I get such glee out of seeing my friends, Christian ministers who I see all day roll their eyes at prooftexting in the word of God, only to cite chapter and verse of the 5e Players handbook about why a halfling can totally use a lance without a penalty (they are light weapons)

So what’s the takeaway? Does that mean there is more to literalist theology than meets the eye? That there is hypocrisy inherent in reading the Bible differently from everything else? Or does it just mean that the fundys should stop reading the Bible like it’s a board game handbook?

I have no strong argument in either direction, I just found in interesting.

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June 11th, 2015 at 2:21 am

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Letting Go: C&T

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Here is a like to a group that I know I should give up on


Why in the world is it so hard to let go?

I’ve preached the sermon a million times in pulpits and coffee shops, you don’t need to work yourself ragged, Sabbath is a commandment, it’s arrogant to think God needs you for everything. But it’s a lot easier to say about other people’s projects.

oLast year I was a part of a group called Cigars and Theology. It was a good group, a bright spot on the landscape where people spoke openly about big ideas. Although I neither smoked nor drank, it was my kind of place,

This year the organizer got busier, meetings got farther apart, and he finally decided he didn’t have room on his plate for the meetup. I was not content to see it die so easily, so I picked it up to see what I might do with it. There was an existing contact list, all I had to do was schedule events, right?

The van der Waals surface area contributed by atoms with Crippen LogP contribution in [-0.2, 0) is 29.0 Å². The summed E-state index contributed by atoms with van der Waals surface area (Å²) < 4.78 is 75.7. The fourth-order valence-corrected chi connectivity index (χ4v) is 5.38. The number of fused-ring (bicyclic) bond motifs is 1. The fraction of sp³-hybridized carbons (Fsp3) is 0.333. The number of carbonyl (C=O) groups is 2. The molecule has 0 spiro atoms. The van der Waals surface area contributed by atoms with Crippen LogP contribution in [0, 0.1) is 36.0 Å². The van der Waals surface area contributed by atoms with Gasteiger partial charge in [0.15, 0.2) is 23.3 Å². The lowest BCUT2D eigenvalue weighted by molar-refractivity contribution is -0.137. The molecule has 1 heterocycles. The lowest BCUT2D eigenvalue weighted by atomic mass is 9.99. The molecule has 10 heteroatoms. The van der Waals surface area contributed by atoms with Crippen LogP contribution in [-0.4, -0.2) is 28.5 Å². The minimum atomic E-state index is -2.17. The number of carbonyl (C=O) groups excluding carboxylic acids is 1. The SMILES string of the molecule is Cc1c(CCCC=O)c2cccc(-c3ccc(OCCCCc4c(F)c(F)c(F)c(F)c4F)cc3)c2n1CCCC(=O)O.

Wrong. Turns out the months of decline left virtually the entire group inactive, and I’ve now sunk several hours into planning and going to poorly attended meetups, and trying to sent e-mails and revitalize a dead site for a dead group. But God’s a God of resurrection!

I have an incredible girlfriend. I run a ministry on a college campus that’s going really well, I’m a full time student at a different campus, and on Sundays I preach for peanuts at dying churches for extra practice. It’s not like I don’t have enough to do for the kingdom.

But something in my just will not let go of this. I’m waiting for the blowout, the nail in the coffin, but I;ve also seen a hundred ministry structures do this while I roll my eyes that they can’t let anything go without leaving claw marks in it.

We are like the disciples after the Ascension. Always looking at where Jesus was recently, not doing his work today.

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June 4th, 2015 at 1:43 am